21. Roger Cotterrell ‘The Politics of Jurisprudence’ (London, 1989) p 22.

22. See Tony Weir ‘The Common Law System’ in International Encyclopedia of Comparative Law t. II: The Legal Systems of the World [:] Their Comparison and Unification c. 2: Structure and the Divisions of the Law, ed. by René David (Tübingen [nd]) nos 82–85 pp 77–80.

23. Eg Exparte King [1984] 3 All ER 897, CA p 903 (Griffiths LJ); Miliangos v George Frank (Textiles) Ltd [1975] 3 All ER 801, HL p 824 (Lord Simon).

24. In French law, On the contrary, it is regarded as perfectly reasonable to resort to this argument. For an illustration of the value of rule-based symmetry to a leading French jurist, see note Jacques Ghestin sub Ass plén 29 March 1991, JCP1991.11.21673 concl DH Dontenwille.

25. Eg: Peter Stein ‘The Tasks of Historical Jurisprudence’ in Neil MacCormick and Peter Birks (eds) The Legal Mind [:] Essays for Tony Honoré (Oxford, 1986) p 293; J Walter Jones Historical Introduction to the Theory of Law (Oxford, 1940) p I, not 1, where the author describes English law as ‘ein Recht ohne Rechtswissenschaft’ [‘a law without legal science’]. For an example of a typical misreading of the common law tradition where it is observed, without any supporting evidence, that, along with French, German, and Italian lawyers, common law lawyers perceive their work as ‘scientific’, see Paul Amselek ‘Props introductif’ in Id (ed) Théorie du droit et science (Paris, 1994) p 8.

26. I am not suggesting, of course, that the notion of mentalité is monolithic. A rewarding ground of investigation for the comparatist is, indeed, to bring to light para-mentalités within a given legal culture. See infra, at text accompanying note 37.

27. Eg: Pierre Legrand Comparative Legal Studies and Commitment to Theory’ (1995) 58 Modern LRev 262; John Bell ‘Comparative Law and Legal Theory’ in Werner Krawietz, Neil MacCormick, and Georg Henrik von Wright (eds) Prescriptive Formality and Normative Rationality in Modem Legal Systems [:] Festschrift for Robert S. Summers (Berlin 1994) pp 19–31.

28. Paul Bohannan Social Anthropology (New York, 1963) p 46.

29. For a general discussion of the scholastic perspective, see Pierre Bourdieu Raisons prariques (Paris, 1994) pp 219–36.

30. Only recently, a French academic reiterated the defining role of the text of law for civilian thought. See Christian Atias, ‘La défense à exécution provisoire de l'astreinte liquidée’ D. 1995. Chron.272 p 272: ‘The French legal tradition nourishes itself on the study of texts. The hope is to discover through textual analysis, through the interaction amongst texts, through a conversation amongst complementary, divergent, or apparently contradictory provisions, the least unsatisfactory, the least unjust solution’ [‘La tradition juridique française se nourrit du travail sur les textes. L'espoir est de découvrir, dans leur analyse, dans leur rapprochement, dans la conférence de dispositions complémentaires, divergentes ou apparemment contradictoires, la solution la moins insatisfaisante, la moins injuste.’].

31. For an insightful reflection on the common law's deep-rooted and enduring skepticism towards legislation which it apprehends as an ‘unwelcome interloper’, see Roderick Munday ‘The Common Lawyer's Philosophy of Legislation’ (1983) 14 Rechtstheorie 191 p 196 and passim..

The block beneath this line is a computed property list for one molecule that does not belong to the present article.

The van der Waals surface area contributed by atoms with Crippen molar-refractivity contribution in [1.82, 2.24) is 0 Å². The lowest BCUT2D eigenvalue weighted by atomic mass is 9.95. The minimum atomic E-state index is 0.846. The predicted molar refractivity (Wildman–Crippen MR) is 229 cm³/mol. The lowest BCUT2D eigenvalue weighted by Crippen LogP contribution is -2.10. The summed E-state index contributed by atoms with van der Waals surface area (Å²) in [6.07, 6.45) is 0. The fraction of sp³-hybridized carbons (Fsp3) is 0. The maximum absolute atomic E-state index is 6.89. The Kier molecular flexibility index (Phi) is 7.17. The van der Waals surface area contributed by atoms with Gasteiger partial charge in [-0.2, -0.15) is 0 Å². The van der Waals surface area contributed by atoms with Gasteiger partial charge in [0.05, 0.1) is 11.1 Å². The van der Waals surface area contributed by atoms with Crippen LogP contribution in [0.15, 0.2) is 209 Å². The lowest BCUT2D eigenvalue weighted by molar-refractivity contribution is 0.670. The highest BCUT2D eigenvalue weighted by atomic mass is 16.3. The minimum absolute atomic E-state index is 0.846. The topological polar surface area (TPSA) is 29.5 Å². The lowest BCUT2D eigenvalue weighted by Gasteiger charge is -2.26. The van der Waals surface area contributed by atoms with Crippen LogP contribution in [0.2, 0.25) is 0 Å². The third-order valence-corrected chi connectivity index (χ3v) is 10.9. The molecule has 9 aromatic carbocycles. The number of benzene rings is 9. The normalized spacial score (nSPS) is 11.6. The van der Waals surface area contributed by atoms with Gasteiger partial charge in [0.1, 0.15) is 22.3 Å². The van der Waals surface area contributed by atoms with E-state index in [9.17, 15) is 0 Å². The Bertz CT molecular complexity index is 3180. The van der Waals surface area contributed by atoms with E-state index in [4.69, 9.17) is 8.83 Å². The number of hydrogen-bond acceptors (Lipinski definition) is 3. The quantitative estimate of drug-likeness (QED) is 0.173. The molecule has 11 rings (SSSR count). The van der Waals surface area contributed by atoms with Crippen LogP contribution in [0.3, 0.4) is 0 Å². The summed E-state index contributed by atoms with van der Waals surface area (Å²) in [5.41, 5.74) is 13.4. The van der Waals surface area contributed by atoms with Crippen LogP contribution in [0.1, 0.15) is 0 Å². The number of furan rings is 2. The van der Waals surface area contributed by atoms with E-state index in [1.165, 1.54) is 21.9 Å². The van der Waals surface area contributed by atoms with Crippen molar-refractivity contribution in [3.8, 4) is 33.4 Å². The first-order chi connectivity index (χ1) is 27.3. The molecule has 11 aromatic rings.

32. I explore at greater length what 1 regard as the irreducible epistemological difference — the summa differentia—between the common law and civil law traditions in ‘European Legal Systems are not Converging’ (1996) 45 ICLQ 52; ‘Legal Systems in Western Europe: The Limits of Commonality’ in R Jagtenberg, E Örücü, and A de Roo (eds) Transfrontier Mobility of Law (Deventer, 1995) pp 63–84. See also Geoffrey Samuel The Foundations of Legal Reasoning ([Antwerp] 1995).

33. Quinn v Leathem [1901] AC 495, HL p 506 (Lord Halsbury LC).

34. I agree with Rodolfo Sacco who perceives the specialist of uniform law as the opposite of the comparatist: Pierre Legrand ‘Questions à Rodolfo Sacco’ [1995] Revue internationale de droit comparé 943 p 971.

35. For an elegant illustration, see Bernard Rudden ‘Torticles’ 6/7 Tulane Civil L Forum 105 (199192). I examine the foundational mythology of the civil law mentalité in ‘Antiqui Juris Civilis Fabulas’ (1995) 45 University of Toronto LJ 311.

36. Peter Goodrich Oedipus Lex (Berkeley, 1995) p 241.

37. I discuss the 1994 Quebec civil code's insidious marginalization of the Anglophone minority in Quebec as part of a broader political project seeking to achieve the effacement of the anglophone presence from the collective memory in ‘Civil Law Codification in Quebec: a Case of Decivilianization’ (1993) 1 Zeitschrift für Europaïches Privatrecht 574; ‘The Civil Code of Quebec: Semiotic Musings Around an accent aigu’ in Roberta Kevelson (ed) Conscience, Consensus, and Crossroads in Law [.] Eighth Round Table on Law and Semiotics (New York, 1995) pp 195–214; ‘Bureaucrats at Play: The New Quebec Civil Code’ (1995) 10 British J of Canadian Studies 52.For an argument in favour of a genealogy of alternative legal discourses, see Goodrich, supra, note 36 pp 146–51 and passim.

38. Hugues de Saint-Victor [Hugh of St. Victor] L'art de lire [:] Didascalicon translated by Michel Lemoine (Paris, 1991) pp 154–55 [‘C'est encore un voluptueux, celui pour qui la patrie est douce. C'est déjà un courageux, celui pour qui tout sol est une patrie. Mais il est parfait, celui pour qui le monde entier est un exil.’] (originally published in Latin in the years preceding 1130).

39. Pierre Legendre Jouir du pouvoir [:] Traité de la bureaucratie patriote (Paris, 1976) p 161.

40. Lawrence M Friedman and Gunther Teubner ‘Legal Education and Legal Integration: European Hopes and American Experience’ in Mauro Cappelletti, Monica Seccombe, and Joseph Weiler (eds) Integration Through Law t. I: Methods. Tools and Institutions bk 3: Forces and Potential for a European Identity (Berlin, 1986) p 377.

* This text offers the slightly modified version of an inaugural lecture delivered in Tilburg on 20 October 1995. I am indebted to Linda Rae Legault for her selfless assistance in the preparation of the argument. The usual disclaimer applies.